President Hassan Rouhani and the moderates conceived the nuclear deal as a way to normalize Iran’s position in the international community after decades of marginalization and isolation. By giving up the nuclear project, the moderates, commonly referred to as normalizers, tried to change the foreign-policy paradigm of the Islamic Republic known as revolutionary export.
Conceptualized by Ayatollah Ruhollah Khomeini and Grand Ayatollah Hussein-Ali Montazeri, the paradigm was a variant of radical internationalism. At its core was the mandate to export the Islamist revolution to other states through intervention, mostly by collaborating with Shiite groups capable of destabilizing the domestic politics of these countries. Nuclear weapons were a way to protect the regime from retaliation by Middle East neighbors targeted for intervention and their American protector.
Like other idealistic visions of international relations, the revolutionary export model had run into the stubborn reality of realpolitik. Reluctant to bear the cost of sanctions, the Iranian society sided with Rouhani in the 2013 and 2017 presidential polls. It is common to credit the hope of sanction relief with the election outcome, but in-depth studies found that normalization is popular with the upcoming demographics, the younger cohorts, and the better-educated urbanites.
The prospect of Iran joining the community of nations has greatly alarmed hardliners known as Principalists, a coalition of the followers of the former president Mahmoud Ahmadinejad, the Revolutionary Guards and the Haqqani School clerics. The Principalists have used the sanctions in the Trump era to discredit Rouhani and the normalization project.
Signed into law on August 2, 2017, the latest sanctions on Iran, the Countering Iran’s Destabilizing Activities Act of 2017, also known as the CIDA Act, are expected to sharpen the division between Rouhani and the Principalists.
Hossein Shariatmadari, the editor of the Kayhan daily, known for his hardline views, has urged to transfer the JCPOA dossier from the government to a board which would assess whether the sanctions violated the spirit or the law of the agreement. “Rouhani administration should no more be in charge of the dossier. Even though the administration has sacrificed and consumed a large portion of the establishment’s capacity for the nuclear deal, it has achieved no accomplishments.”
While some hardliners urged immediate withdrawal from the JCPOA, this option is not attractive to the Supreme Leader or the Revolutionary Guards. In their view, the Trump administration has supported the harsh measures to trick Iran into quitting the deal. A unilateral withdrawal would, in this view, cost Iran the support of other P5+1 signatories. For instance, the media lavished praise on Federica Mogherini, the European Union’s foreign-policy chief, who promised to fight to protect the agreement. The Russians and the Chinese were paid similar compliments.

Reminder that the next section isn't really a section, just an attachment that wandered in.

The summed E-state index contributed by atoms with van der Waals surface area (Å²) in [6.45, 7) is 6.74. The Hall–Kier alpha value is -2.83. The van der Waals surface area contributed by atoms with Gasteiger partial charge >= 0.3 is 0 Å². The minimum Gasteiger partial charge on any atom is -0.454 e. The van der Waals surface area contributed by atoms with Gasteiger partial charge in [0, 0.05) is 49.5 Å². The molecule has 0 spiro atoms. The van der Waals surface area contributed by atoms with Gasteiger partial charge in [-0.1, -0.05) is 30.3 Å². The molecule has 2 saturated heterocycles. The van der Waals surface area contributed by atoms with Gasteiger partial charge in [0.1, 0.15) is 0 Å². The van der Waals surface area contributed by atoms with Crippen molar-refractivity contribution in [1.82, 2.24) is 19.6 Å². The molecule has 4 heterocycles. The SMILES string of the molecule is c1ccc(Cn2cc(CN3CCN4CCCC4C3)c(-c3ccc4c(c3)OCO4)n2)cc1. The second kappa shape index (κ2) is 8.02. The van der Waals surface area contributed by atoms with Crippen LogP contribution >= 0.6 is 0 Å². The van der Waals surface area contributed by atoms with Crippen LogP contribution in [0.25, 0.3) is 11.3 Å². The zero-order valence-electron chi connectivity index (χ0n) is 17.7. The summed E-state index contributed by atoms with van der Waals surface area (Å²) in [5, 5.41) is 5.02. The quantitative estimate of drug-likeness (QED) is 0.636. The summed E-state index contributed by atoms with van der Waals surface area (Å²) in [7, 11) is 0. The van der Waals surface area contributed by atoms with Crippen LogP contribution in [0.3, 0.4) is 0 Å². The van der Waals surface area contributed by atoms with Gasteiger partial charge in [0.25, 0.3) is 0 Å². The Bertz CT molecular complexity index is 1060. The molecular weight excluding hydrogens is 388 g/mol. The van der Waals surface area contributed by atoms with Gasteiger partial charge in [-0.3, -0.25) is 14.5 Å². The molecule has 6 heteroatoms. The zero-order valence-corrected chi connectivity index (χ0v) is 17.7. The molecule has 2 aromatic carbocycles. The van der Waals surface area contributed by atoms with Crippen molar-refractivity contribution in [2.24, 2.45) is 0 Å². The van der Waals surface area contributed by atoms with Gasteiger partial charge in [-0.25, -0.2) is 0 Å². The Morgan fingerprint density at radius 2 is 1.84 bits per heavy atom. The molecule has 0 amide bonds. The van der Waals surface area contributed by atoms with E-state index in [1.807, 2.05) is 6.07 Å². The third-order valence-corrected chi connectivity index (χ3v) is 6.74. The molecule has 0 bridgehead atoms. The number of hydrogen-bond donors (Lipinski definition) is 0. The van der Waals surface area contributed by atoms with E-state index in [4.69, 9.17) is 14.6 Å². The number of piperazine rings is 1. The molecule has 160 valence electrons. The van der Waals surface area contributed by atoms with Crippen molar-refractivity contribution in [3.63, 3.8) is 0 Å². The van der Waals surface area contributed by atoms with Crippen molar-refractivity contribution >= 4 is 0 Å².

Since the Trump administration needs to certify Iran as compliant with the JCPOA every ninety days, the future of the deal is not clear. According to sources, the president was reluctant to certify Iran and urged his team to find ways to toughen the oversight regimen, including inspection of military sites. David Albright, founder of the Institute for Science and International Security, promoted this idea after claiming that Iran has a history of hiding secret nuclear activity in the Parchin base, which, as a rule, is outside the International Atomic Energy Agency purview. The Trump administration has apparently approached its European allies to “build the case for serious flaws of the agreement, while also looking for ways to more strictly enforce the deal.” Still, the president was said to be ambivalent about withdrawing unliterally from the JCPOA, hoping, instead, that the harsh measures would prompt Iran to take the first step.
For its part, Congress went to great length to assure that the sanctions would be biting. Title I of CIDA Act adds new designations and activities as part of a “strategy for deterring conventional and asymmetric Iranian activities and threats that directly threaten the United States and key allies in the Middle East, North Africa, and beyond.” In addition to ballistic missiles, the legislation mandates the administration to broaden its embargo on conventional weapons. The bill lists “battle tanks, armored combat vehicles, large caliber artillery systems, combat aircraft, attack helicopters, warships and other weapons named in the United Nations Register of Conventional Arms.” The Act adds that sanctions would await those who “knowingly provide to Iran any technical training, financial resources or services, advice, other services or assistance related to the supply, sale, transfer, manufacture, maintenance, or use of arms and related materiel.” If fully implemented, the legislation would draw the regular army, the Artesh, into the complex web of sanction regulations. As with other secondary sanctions, its impact on the European suppliers is not clear.
Signed into law by President Trump on August 2, 2017, CIDA Act is expected to sharpen the division between Rouhani and the Principalists. Numerous observers concluded that “the perception [is] that the ‘normalization’ scheme has hit a wall in Tehran.” The normalizers, however, have not given up. In a recent inauguration speech, President Rouhani vowed to open Iran to international markets and investment, but his fragile détente with the West could be imperiled on two counts.